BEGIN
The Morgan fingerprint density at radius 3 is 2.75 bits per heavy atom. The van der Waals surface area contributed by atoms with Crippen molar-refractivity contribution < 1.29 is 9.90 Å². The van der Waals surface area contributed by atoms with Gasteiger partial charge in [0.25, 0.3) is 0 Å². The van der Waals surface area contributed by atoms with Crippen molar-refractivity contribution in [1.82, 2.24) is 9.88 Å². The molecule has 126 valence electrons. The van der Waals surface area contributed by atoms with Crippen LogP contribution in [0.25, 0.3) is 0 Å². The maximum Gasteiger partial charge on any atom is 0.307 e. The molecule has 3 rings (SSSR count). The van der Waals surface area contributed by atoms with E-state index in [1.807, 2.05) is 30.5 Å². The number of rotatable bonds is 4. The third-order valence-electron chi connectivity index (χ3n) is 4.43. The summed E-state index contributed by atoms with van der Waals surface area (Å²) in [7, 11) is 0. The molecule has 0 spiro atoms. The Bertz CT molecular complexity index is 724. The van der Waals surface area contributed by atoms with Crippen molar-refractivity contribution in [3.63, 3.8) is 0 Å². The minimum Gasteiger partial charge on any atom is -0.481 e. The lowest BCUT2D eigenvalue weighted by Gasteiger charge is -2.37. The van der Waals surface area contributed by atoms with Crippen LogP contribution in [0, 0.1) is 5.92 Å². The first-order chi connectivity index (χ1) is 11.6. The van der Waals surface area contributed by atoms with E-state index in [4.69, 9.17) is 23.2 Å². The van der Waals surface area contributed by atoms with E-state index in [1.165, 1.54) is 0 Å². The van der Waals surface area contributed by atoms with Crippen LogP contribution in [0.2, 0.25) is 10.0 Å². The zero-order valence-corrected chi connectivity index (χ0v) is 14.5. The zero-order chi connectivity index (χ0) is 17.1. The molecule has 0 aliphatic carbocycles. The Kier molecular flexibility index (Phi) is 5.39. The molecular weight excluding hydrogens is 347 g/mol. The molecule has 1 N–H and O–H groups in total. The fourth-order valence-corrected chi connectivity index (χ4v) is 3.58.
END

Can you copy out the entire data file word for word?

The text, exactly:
The Morgan fingerprint density at radius 3 is 2.75 bits per heavy atom. The van der Waals surface area contributed by atoms with Crippen molar-refractivity contribution < 1.29 is 9.90 Å². The van der Waals surface area contributed by atoms with Gasteiger partial charge in [0.25, 0.3) is 0 Å². The van der Waals surface area contributed by atoms with Crippen molar-refractivity contribution in [1.82, 2.24) is 9.88 Å². The molecule has 126 valence electrons. The van der Waals surface area contributed by atoms with Crippen LogP contribution in [0.25, 0.3) is 0 Å². The maximum Gasteiger partial charge on any atom is 0.307 e. The molecule has 3 rings (SSSR count). The van der Waals surface area contributed by atoms with E-state index in [1.807, 2.05) is 30.5 Å². The number of rotatable bonds is 4. The third-order valence-electron chi connectivity index (χ3n) is 4.43. The summed E-state index contributed by atoms with van der Waals surface area (Å²) in [7, 11) is 0. The molecule has 0 spiro atoms. The Bertz CT molecular complexity index is 724. The van der Waals surface area contributed by atoms with Crippen molar-refractivity contribution in [3.63, 3.8) is 0 Å². The minimum Gasteiger partial charge on any atom is -0.481 e. The lowest BCUT2D eigenvalue weighted by Gasteiger charge is -2.37. The van der Waals surface area contributed by atoms with Crippen LogP contribution in [0, 0.1) is 5.92 Å². The first-order chi connectivity index (χ1) is 11.6. The van der Waals surface area contributed by atoms with E-state index in [4.69, 9.17) is 23.2 Å². The van der Waals surface area contributed by atoms with E-state index in [1.165, 1.54) is 0 Å². The van der Waals surface area contributed by atoms with Crippen LogP contribution in [0.2, 0.25) is 10.0 Å². The zero-order valence-corrected chi connectivity index (χ0v) is 14.5. The zero-order chi connectivity index (χ0) is 17.1. The molecule has 0 aliphatic carbocycles. The Kier molecular flexibility index (Phi) is 5.39. The molecular weight excluding hydrogens is 347 g/mol. The molecule has 1 N–H and O–H groups in total. The fourth-order valence-corrected chi connectivity index (χ4v) is 3.58.